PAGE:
I come from the novel. The essay that you read [Sentido común/Common Sense] is my first attempt at essay. I want to write more essays, I felt comfortable, it was a good experience, but I go on with the novel as the genre I can identify with and, above all, work most quickly in.

In a big “rush.’

Yes, an essay comes out in little drops.

How did the idea for Latinas candentes 6 come to you?

I was watching pornography.  I was looking for a subject, a central theme of a book that would permit me to talk about screens: television screens, movie screens – and about montage and the relation that has with reality, how we interpret reality, our realities, our relations, starting from what we see on the screens – drawing a little from Guy Debord’s approach in The Society of the Spectacle – society presented as an accumulation of spectacles, but also from the perspective of Walter Benjamin – the “aura” of reproduced art…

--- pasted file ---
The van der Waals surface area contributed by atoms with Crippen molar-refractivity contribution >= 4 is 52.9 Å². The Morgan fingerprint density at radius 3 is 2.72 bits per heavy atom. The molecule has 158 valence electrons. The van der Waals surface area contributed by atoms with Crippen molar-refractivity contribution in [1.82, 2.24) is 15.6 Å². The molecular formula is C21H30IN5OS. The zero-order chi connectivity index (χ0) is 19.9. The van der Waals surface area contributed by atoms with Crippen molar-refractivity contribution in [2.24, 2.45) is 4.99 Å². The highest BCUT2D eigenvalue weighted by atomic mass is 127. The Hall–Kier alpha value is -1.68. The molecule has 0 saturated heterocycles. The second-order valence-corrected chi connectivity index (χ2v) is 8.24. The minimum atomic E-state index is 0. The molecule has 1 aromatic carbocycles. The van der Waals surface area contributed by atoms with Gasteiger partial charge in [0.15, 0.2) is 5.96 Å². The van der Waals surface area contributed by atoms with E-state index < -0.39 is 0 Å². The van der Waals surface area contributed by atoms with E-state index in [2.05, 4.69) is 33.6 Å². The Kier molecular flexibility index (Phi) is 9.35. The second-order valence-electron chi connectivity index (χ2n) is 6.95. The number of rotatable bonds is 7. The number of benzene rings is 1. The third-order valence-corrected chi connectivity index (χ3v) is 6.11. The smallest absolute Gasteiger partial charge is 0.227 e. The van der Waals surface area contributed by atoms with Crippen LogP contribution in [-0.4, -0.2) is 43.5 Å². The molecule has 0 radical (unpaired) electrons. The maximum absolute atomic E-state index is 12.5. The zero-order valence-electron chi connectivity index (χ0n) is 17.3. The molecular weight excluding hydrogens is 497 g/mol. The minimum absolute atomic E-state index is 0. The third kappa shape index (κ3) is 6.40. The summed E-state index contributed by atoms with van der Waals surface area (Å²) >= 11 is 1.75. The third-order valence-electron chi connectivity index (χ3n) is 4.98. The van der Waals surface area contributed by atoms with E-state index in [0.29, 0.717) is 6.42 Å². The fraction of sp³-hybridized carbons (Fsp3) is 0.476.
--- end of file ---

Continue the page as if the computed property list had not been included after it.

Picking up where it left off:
Those are my theoretical bases, but the truth is that one day I was watching pornography, and I saw a Spanish site, and the commentators, the spectators, were complaining about the moans of the actress, a Japanese actress.”It seems like she’s crying, it seems like she’s yelling, she’s not moaning with pleasure, she’s moaning as if she’s crying.” Then another commentator finally observed, “You guys are ignorant. In Japan, porn and sex are understood from another perspective. Educate yourselves, ignoramuses.” That set off sparks that made me write a book. I decided to change the whole project I had underway, and I took myself off to pornography. In one day.

I expect it was necessary to watch a lot of pornography.

 Oh, I watched a lot of pornography. But now when my wife sees me watching pornography, she does not see a pervert watching filth, she sees an intellectual doing research.

 But she didn’t take off?